Sunday, June 6, 2010

Soap for dry and delicate skin

I have used soap on my face since I was about 16 years old.  Or not soap really, detergent in a bar form.  Back in those days soap was considered drying to the skin.  And the stuff that has been depleted of glycerin probably is and was.  Natural soaps were unheard of in those days.

But I have just always felt comfortable with cleaning my face with a soap bar rather than with cleansing milks, cold creams or liquids of any kind.  I like to rinse stuff off my face with water.  Tissuing off some cream just doesn't feel like cleaning the face to me.  But then I never had particularly dry skin.  But now I guess my skin is a bit dry and I like to treat my face gently.  So I like to do experiments to make gentle soaps for the face.  That is not to say that they don't end up being used in the shower as all over soap.

I tend to make these recipes up as I go along.  Very often I get one fairly simple idea ("I should make soap with honey and coconut milk and almond oil for the face") and then it gets a bit more complicated as I open drawers and find all my oils ("O o o, I really should add some Jojoba oil!" and "Rose hip is really nice for older skin, I should try that").  So here is one of those rather complicated recipes.  I tend not to put any fragrance in facial soaps since I like them to be as free from allergens as possible.  But I can just imagine that this recipe would be nice with a soft feminine scent.

I love the soap and I have to admit that I use it all over in the shower.  It is also a nice size to take to the gym and I do that.

Facial soap for dry and delicate skin:

30%  Coconut oil  -  150 g / 5.3 oz
20%  Olive oil  -  100 g / 3.5 oz
20%  Almond oil  - 100 g / 3.5 oz
10%  Avocado   -  50 g / 1.8 oz
8%  Castor oil  -  40 g / 1.4 oz
5%  Rose hip oil  - 25 g / 0.9 oz
5%  Jojoba wax  - 25 g / 0.9 oz
2%  Shea butter  - 10 g / 0.35 oz

For the liquid I used semi-frozen Coconut milk to which I added 1 tsp honey dissolved in a bit of water.  This together should amount to  165 g / 5.8 oz
Lye 69 g / 2.5 oz

This time I used 5% SF (but check in a lye calculator as always, especially the ounzes,  they are approximate since I use the grams myself).

I dissolved the lye in the half frozen Coconut milk/honey liquid and watched it turn a bright red.  This then turn into a beautiful yellow when the liquid had been added to the oils.  The soap hardens pretty quickly so don't wait too long to pour into molds.  I poured this into my pastry molds that had been covered in cling wrap (they are aluminium).   The soap doesn't stay a sunny yellow unfortunately, but turns that nice honey colour when it is cured.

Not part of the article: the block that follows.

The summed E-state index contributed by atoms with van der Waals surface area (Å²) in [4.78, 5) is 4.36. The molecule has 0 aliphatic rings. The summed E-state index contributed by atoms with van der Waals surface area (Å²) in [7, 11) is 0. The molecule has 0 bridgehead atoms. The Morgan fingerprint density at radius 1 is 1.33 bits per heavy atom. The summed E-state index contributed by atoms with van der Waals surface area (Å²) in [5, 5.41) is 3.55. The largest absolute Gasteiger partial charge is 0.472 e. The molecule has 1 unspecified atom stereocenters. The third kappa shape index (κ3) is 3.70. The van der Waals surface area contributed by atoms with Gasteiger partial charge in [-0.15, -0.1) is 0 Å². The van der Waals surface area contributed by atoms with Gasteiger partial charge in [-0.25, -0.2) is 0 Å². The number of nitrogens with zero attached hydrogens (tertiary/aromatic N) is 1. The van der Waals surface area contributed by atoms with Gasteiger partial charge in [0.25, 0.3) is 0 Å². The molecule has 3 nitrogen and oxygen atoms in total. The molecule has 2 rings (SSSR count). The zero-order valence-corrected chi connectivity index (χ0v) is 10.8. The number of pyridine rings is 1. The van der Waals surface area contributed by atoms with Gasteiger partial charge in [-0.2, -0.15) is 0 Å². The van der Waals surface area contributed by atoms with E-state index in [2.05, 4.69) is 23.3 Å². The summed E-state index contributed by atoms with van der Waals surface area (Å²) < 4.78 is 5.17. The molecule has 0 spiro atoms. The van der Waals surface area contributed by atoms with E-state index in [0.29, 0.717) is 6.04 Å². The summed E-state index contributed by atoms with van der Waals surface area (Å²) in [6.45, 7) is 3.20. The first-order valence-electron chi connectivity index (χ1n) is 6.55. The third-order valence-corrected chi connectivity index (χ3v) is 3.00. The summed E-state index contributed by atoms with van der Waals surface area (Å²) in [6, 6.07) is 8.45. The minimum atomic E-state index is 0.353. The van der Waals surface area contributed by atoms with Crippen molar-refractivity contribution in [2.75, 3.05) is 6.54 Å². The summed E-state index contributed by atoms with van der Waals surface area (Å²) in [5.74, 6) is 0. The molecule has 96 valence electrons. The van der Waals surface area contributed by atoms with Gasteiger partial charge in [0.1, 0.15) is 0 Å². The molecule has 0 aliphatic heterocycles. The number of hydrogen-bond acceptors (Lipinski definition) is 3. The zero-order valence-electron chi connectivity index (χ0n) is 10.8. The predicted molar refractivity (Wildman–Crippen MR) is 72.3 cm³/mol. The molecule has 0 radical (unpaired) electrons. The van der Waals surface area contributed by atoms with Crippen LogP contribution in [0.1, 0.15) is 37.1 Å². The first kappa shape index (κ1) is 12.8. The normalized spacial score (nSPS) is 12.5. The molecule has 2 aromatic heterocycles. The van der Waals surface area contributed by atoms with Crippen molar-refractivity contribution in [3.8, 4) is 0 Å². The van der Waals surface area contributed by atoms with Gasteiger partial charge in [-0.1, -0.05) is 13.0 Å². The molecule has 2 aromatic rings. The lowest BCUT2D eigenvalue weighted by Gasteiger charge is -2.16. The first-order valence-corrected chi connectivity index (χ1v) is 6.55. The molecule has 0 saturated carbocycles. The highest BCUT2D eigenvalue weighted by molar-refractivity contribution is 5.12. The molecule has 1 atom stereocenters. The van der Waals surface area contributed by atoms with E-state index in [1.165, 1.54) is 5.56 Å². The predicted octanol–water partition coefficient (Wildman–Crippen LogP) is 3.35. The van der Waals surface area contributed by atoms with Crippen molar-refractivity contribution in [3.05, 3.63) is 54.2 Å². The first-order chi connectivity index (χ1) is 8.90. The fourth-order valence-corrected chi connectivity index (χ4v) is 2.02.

The photo: This is one of my favorite soaps.  I is just lovely for the face. The little bowl is one of those things that I keep picking up at flee markets and that lovely little bottle broke, but I do have pictures to remember it by :)



  1. I always look forward to your posts! Not only are your ideas fresh and fun to follow, but your photography is magnificent! Lovely. The photo makes me want to grab one of those pretty little soaps and wash my face -right now! Thanks for the great fun. -Becky

  2. Thank you Becky :) I try to have fun with it.

  3. Thanks for sharing Ambra that sounds and looks a fab soap! I also use soap to wash my face with and I totally agree with you about cleansers etc I also make a fragrant free soap and keep it purely for my face I sell it too and I have named it barefaced my meaning behind the name is that it's fragrant free and I use it purely for my face .. I add kokum butter and rosehip oil along with other skin loving ingredients
    I love your recipe and your soap looks so pretty too as well as being kind to your skin x

  4. Ambra, the very gentle soap ... wonderful oil composition, nice natural color and beautiful shape.

  5. Hi already following your blog and stopping by to say hello and thank you from the Women Wednesday blog hop!


  6. Hi!
    I am your newest follower from Welcome WEdnesday!
    I would love for you to stop by my blog also!
    Cassandra @

  7. Cute blog!

    Just wanted to say THANK YOU for participating in our Welcome Wednesday on our Take It From Me blog! We hope to see you again next week. You can help spread the word about our great event by grabbing our button!

    Kristin & Jaime
    Take It From Me

  8. Hi, I love ur blog, so going to try out some of your wonderful shampoo recipes. Just one question, how long you normally cure your soaps for?

  9. Elysian - I cure them for at least 5 weeks before I give them away and often more. Since I'm not selling my soaps as a serious business I find that I often have a few soaps that are well cured, some months or more. They age differently. This particular soap I still have unused pieces, so it's more than 2 years old. It's still good (it really is one of my all time favorites). Others don't really age well beyond a year. It all depends on the recipe, although I haven't kept notes a carefully as I should have :)

  10. sounds like a good natural soap they are the best


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